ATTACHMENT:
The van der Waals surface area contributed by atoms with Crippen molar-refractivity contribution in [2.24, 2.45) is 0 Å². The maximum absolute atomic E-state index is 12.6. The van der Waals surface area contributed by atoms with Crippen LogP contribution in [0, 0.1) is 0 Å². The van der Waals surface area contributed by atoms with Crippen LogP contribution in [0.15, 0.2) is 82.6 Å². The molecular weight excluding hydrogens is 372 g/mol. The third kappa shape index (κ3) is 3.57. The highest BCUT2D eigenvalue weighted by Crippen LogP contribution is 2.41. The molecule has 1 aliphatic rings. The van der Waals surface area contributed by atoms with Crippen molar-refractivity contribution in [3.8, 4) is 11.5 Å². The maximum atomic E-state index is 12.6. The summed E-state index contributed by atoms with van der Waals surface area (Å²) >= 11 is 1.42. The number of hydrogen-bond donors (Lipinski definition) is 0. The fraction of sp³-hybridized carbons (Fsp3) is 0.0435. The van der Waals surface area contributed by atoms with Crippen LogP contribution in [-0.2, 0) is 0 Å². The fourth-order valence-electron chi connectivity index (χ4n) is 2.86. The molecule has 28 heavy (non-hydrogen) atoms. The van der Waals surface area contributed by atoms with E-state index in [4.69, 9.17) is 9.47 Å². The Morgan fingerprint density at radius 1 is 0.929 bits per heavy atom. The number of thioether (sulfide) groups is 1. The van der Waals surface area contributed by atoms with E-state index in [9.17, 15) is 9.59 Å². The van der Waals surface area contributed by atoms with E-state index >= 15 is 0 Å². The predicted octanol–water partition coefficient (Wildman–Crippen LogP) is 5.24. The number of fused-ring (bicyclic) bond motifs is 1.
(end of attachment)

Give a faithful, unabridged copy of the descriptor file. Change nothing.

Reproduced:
The van der Waals surface area contributed by atoms with Crippen molar-refractivity contribution in [2.24, 2.45) is 0 Å². The maximum absolute atomic E-state index is 12.6. The van der Waals surface area contributed by atoms with Crippen LogP contribution in [0, 0.1) is 0 Å². The van der Waals surface area contributed by atoms with Crippen LogP contribution in [0.15, 0.2) is 82.6 Å². The molecular weight excluding hydrogens is 372 g/mol. The third kappa shape index (κ3) is 3.57. The highest BCUT2D eigenvalue weighted by Crippen LogP contribution is 2.41. The molecule has 1 aliphatic rings. The van der Waals surface area contributed by atoms with Crippen molar-refractivity contribution in [3.8, 4) is 11.5 Å². The maximum atomic E-state index is 12.6. The summed E-state index contributed by atoms with van der Waals surface area (Å²) >= 11 is 1.42. The number of hydrogen-bond donors (Lipinski definition) is 0. The fraction of sp³-hybridized carbons (Fsp3) is 0.0435. The van der Waals surface area contributed by atoms with Crippen LogP contribution in [-0.2, 0) is 0 Å². The fourth-order valence-electron chi connectivity index (χ4n) is 2.86. The molecule has 28 heavy (non-hydrogen) atoms. The van der Waals surface area contributed by atoms with E-state index in [4.69, 9.17) is 9.47 Å². The Morgan fingerprint density at radius 1 is 0.929 bits per heavy atom. The number of thioether (sulfide) groups is 1. The van der Waals surface area contributed by atoms with E-state index in [9.17, 15) is 9.59 Å². The van der Waals surface area contributed by atoms with E-state index >= 15 is 0 Å². The predicted octanol–water partition coefficient (Wildman–Crippen LogP) is 5.24. The number of fused-ring (bicyclic) bond motifs is 1.